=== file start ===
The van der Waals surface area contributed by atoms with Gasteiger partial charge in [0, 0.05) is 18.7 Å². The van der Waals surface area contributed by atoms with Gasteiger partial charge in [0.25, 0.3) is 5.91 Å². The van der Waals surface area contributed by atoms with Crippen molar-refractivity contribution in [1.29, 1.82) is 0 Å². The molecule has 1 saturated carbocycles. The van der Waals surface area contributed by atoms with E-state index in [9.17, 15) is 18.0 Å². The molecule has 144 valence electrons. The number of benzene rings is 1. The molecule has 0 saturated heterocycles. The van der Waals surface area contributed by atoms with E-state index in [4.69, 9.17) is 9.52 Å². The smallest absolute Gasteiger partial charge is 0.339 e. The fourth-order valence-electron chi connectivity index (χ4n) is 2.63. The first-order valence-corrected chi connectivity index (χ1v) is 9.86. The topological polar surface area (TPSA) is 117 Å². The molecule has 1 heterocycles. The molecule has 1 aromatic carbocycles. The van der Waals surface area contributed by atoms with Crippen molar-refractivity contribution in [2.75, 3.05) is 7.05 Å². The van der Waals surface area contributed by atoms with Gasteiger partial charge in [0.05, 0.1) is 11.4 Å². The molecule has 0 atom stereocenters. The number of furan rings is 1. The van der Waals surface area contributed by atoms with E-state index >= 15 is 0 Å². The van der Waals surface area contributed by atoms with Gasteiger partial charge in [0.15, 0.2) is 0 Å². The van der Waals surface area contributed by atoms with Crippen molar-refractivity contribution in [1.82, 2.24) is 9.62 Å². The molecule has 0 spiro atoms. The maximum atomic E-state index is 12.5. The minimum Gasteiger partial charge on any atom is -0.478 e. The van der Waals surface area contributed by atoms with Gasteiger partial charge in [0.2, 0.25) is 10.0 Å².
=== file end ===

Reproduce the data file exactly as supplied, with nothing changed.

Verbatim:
The van der Waals surface area contributed by atoms with Gasteiger partial charge in [0, 0.05) is 18.7 Å². The van der Waals surface area contributed by atoms with Gasteiger partial charge in [0.25, 0.3) is 5.91 Å². The van der Waals surface area contributed by atoms with Crippen molar-refractivity contribution in [1.29, 1.82) is 0 Å². The molecule has 1 saturated carbocycles. The van der Waals surface area contributed by atoms with E-state index in [9.17, 15) is 18.0 Å². The molecule has 144 valence electrons. The number of benzene rings is 1. The molecule has 0 saturated heterocycles. The van der Waals surface area contributed by atoms with E-state index in [4.69, 9.17) is 9.52 Å². The smallest absolute Gasteiger partial charge is 0.339 e. The fourth-order valence-electron chi connectivity index (χ4n) is 2.63. The first-order valence-corrected chi connectivity index (χ1v) is 9.86. The topological polar surface area (TPSA) is 117 Å². The molecule has 1 heterocycles. The molecule has 1 aromatic carbocycles. The van der Waals surface area contributed by atoms with Crippen molar-refractivity contribution in [2.75, 3.05) is 7.05 Å². The van der Waals surface area contributed by atoms with Gasteiger partial charge in [0.05, 0.1) is 11.4 Å². The molecule has 0 atom stereocenters. The number of furan rings is 1. The van der Waals surface area contributed by atoms with E-state index >= 15 is 0 Å². The van der Waals surface area contributed by atoms with Gasteiger partial charge in [0.15, 0.2) is 0 Å². The van der Waals surface area contributed by atoms with Crippen molar-refractivity contribution in [1.82, 2.24) is 9.62 Å². The molecule has 0 spiro atoms. The maximum atomic E-state index is 12.5. The minimum Gasteiger partial charge on any atom is -0.478 e. The van der Waals surface area contributed by atoms with Gasteiger partial charge in [0.2, 0.25) is 10.0 Å².